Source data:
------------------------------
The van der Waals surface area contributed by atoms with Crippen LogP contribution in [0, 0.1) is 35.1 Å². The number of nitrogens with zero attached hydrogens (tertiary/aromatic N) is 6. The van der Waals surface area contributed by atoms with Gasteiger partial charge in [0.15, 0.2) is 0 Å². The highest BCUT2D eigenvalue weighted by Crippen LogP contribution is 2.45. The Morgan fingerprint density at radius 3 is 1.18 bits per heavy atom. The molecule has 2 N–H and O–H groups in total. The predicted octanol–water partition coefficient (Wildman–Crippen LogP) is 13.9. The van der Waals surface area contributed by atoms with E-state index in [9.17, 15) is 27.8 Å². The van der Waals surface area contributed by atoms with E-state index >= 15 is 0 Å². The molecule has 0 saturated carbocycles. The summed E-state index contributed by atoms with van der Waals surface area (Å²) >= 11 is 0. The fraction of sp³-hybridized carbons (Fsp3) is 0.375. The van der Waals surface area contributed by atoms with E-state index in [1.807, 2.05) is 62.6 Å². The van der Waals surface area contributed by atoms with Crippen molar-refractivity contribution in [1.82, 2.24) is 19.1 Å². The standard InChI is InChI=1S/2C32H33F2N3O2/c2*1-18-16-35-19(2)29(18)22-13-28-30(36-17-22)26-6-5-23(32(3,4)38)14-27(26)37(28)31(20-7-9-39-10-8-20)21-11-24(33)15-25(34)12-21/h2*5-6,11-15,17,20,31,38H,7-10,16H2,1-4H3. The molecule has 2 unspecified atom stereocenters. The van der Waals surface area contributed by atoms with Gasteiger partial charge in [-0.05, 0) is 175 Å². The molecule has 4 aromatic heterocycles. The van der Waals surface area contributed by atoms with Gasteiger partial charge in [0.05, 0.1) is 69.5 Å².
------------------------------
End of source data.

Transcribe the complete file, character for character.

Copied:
The van der Waals surface area contributed by atoms with Crippen LogP contribution in [0, 0.1) is 35.1 Å². The number of nitrogens with zero attached hydrogens (tertiary/aromatic N) is 6. The van der Waals surface area contributed by atoms with Gasteiger partial charge in [0.15, 0.2) is 0 Å². The highest BCUT2D eigenvalue weighted by Crippen LogP contribution is 2.45. The Morgan fingerprint density at radius 3 is 1.18 bits per heavy atom. The molecule has 2 N–H and O–H groups in total. The predicted octanol–water partition coefficient (Wildman–Crippen LogP) is 13.9. The van der Waals surface area contributed by atoms with E-state index in [9.17, 15) is 27.8 Å². The van der Waals surface area contributed by atoms with E-state index >= 15 is 0 Å². The molecule has 0 saturated carbocycles. The summed E-state index contributed by atoms with van der Waals surface area (Å²) >= 11 is 0. The fraction of sp³-hybridized carbons (Fsp3) is 0.375. The van der Waals surface area contributed by atoms with E-state index in [1.807, 2.05) is 62.6 Å². The van der Waals surface area contributed by atoms with Crippen molar-refractivity contribution in [1.82, 2.24) is 19.1 Å². The standard InChI is InChI=1S/2C32H33F2N3O2/c2*1-18-16-35-19(2)29(18)22-13-28-30(36-17-22)26-6-5-23(32(3,4)38)14-27(26)37(28)31(20-7-9-39-10-8-20)21-11-24(33)15-25(34)12-21/h2*5-6,11-15,17,20,31,38H,7-10,16H2,1-4H3. The molecule has 2 unspecified atom stereocenters. The van der Waals surface area contributed by atoms with Gasteiger partial charge in [-0.05, 0) is 175 Å². The molecule has 4 aromatic heterocycles. The van der Waals surface area contributed by atoms with Gasteiger partial charge in [0.05, 0.1) is 69.5 Å².